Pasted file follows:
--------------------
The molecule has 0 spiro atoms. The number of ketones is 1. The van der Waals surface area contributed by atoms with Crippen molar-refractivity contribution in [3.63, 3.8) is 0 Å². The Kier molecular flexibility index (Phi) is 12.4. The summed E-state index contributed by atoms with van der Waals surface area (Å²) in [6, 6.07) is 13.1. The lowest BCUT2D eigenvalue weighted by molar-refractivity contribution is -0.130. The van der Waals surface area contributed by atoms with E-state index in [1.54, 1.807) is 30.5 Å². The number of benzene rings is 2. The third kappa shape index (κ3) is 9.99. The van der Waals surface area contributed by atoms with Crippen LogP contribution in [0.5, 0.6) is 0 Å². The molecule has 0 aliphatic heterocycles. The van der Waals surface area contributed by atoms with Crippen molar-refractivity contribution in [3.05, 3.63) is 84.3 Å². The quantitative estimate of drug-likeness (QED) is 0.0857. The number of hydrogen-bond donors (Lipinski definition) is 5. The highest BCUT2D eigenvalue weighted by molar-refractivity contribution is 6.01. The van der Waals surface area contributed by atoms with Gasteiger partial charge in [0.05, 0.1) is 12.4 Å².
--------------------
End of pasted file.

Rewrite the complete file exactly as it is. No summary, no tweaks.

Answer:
The molecule has 0 spiro atoms. The number of ketones is 1. The van der Waals surface area contributed by atoms with Crippen molar-refractivity contribution in [3.63, 3.8) is 0 Å². The Kier molecular flexibility index (Phi) is 12.4. The summed E-state index contributed by atoms with van der Waals surface area (Å²) in [6, 6.07) is 13.1. The lowest BCUT2D eigenvalue weighted by molar-refractivity contribution is -0.130. The van der Waals surface area contributed by atoms with E-state index in [1.54, 1.807) is 30.5 Å². The number of benzene rings is 2. The third kappa shape index (κ3) is 9.99. The van der Waals surface area contributed by atoms with Crippen LogP contribution in [0.5, 0.6) is 0 Å². The molecule has 0 aliphatic heterocycles. The van der Waals surface area contributed by atoms with Crippen molar-refractivity contribution in [3.05, 3.63) is 84.3 Å². The quantitative estimate of drug-likeness (QED) is 0.0857. The number of hydrogen-bond donors (Lipinski definition) is 5. The highest BCUT2D eigenvalue weighted by molar-refractivity contribution is 6.01. The van der Waals surface area contributed by atoms with Gasteiger partial charge in [0.05, 0.1) is 12.4 Å².